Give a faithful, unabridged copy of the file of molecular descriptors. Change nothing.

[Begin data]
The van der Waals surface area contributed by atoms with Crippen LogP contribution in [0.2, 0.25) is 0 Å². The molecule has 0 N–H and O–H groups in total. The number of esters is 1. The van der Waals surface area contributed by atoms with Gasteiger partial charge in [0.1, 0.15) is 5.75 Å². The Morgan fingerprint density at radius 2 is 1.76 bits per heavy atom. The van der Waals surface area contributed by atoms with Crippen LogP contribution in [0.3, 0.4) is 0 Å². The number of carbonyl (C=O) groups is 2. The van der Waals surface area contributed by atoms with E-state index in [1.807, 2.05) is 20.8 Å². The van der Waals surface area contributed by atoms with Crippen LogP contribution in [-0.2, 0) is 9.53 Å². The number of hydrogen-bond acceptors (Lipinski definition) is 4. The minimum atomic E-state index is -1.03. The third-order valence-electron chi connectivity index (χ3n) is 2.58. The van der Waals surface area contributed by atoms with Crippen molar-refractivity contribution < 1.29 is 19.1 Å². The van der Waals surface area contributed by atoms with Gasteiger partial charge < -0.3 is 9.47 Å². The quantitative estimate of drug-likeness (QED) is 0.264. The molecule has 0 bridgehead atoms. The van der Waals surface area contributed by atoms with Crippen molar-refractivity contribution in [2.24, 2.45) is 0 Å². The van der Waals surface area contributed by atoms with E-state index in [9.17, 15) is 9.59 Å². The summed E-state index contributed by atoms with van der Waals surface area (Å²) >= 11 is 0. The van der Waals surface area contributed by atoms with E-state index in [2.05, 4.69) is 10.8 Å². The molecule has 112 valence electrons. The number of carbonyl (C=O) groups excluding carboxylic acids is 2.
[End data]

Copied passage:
The van der Waals surface area contributed by atoms with Crippen LogP contribution in [0.2, 0.25) is 0 Å². The molecule has 0 N–H and O–H groups in total. The number of esters is 1. The van der Waals surface area contributed by atoms with Gasteiger partial charge in [0.1, 0.15) is 5.75 Å². The Morgan fingerprint density at radius 2 is 1.76 bits per heavy atom. The van der Waals surface area contributed by atoms with Crippen LogP contribution in [0.3, 0.4) is 0 Å². The number of carbonyl (C=O) groups is 2. The van der Waals surface area contributed by atoms with E-state index in [1.807, 2.05) is 20.8 Å². The van der Waals surface area contributed by atoms with Crippen LogP contribution in [-0.2, 0) is 9.53 Å². The number of hydrogen-bond acceptors (Lipinski definition) is 4. The minimum atomic E-state index is -1.03. The third-order valence-electron chi connectivity index (χ3n) is 2.58. The van der Waals surface area contributed by atoms with Crippen molar-refractivity contribution < 1.29 is 19.1 Å². The van der Waals surface area contributed by atoms with Gasteiger partial charge < -0.3 is 9.47 Å². The quantitative estimate of drug-likeness (QED) is 0.264. The molecule has 0 bridgehead atoms. The van der Waals surface area contributed by atoms with Crippen molar-refractivity contribution in [2.24, 2.45) is 0 Å². The van der Waals surface area contributed by atoms with E-state index in [9.17, 15) is 9.59 Å². The summed E-state index contributed by atoms with van der Waals surface area (Å²) >= 11 is 0. The van der Waals surface area contributed by atoms with E-state index in [2.05, 4.69) is 10.8 Å². The molecule has 112 valence electrons. The number of carbonyl (C=O) groups excluding carboxylic acids is 2.